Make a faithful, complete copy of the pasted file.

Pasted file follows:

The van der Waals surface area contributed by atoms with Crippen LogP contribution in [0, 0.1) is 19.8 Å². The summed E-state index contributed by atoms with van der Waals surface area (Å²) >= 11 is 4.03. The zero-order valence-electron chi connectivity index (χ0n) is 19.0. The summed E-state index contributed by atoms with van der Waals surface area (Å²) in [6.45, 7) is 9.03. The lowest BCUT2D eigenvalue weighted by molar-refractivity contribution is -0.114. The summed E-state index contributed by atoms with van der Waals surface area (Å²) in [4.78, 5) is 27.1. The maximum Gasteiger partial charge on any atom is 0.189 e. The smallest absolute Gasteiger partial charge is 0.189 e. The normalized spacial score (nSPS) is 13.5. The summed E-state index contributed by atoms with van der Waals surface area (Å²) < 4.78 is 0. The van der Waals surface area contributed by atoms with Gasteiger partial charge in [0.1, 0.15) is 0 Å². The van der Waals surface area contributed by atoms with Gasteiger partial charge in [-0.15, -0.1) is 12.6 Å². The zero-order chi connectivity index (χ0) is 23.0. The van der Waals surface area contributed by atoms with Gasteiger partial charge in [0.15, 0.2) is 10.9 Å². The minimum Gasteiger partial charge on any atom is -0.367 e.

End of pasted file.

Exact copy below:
The van der Waals surface area contributed by atoms with Crippen LogP contribution in [0, 0.1) is 19.8 Å². The summed E-state index contributed by atoms with van der Waals surface area (Å²) >= 11 is 4.03. The zero-order valence-electron chi connectivity index (χ0n) is 19.0. The summed E-state index contributed by atoms with van der Waals surface area (Å²) in [6.45, 7) is 9.03. The lowest BCUT2D eigenvalue weighted by molar-refractivity contribution is -0.114. The summed E-state index contributed by atoms with van der Waals surface area (Å²) in [4.78, 5) is 27.1. The maximum Gasteiger partial charge on any atom is 0.189 e. The smallest absolute Gasteiger partial charge is 0.189 e. The normalized spacial score (nSPS) is 13.5. The summed E-state index contributed by atoms with van der Waals surface area (Å²) < 4.78 is 0. The van der Waals surface area contributed by atoms with Gasteiger partial charge in [0.1, 0.15) is 0 Å². The van der Waals surface area contributed by atoms with Gasteiger partial charge in [-0.15, -0.1) is 12.6 Å². The zero-order chi connectivity index (χ0) is 23.0. The van der Waals surface area contributed by atoms with Gasteiger partial charge in [0.15, 0.2) is 10.9 Å². The minimum Gasteiger partial charge on any atom is -0.367 e.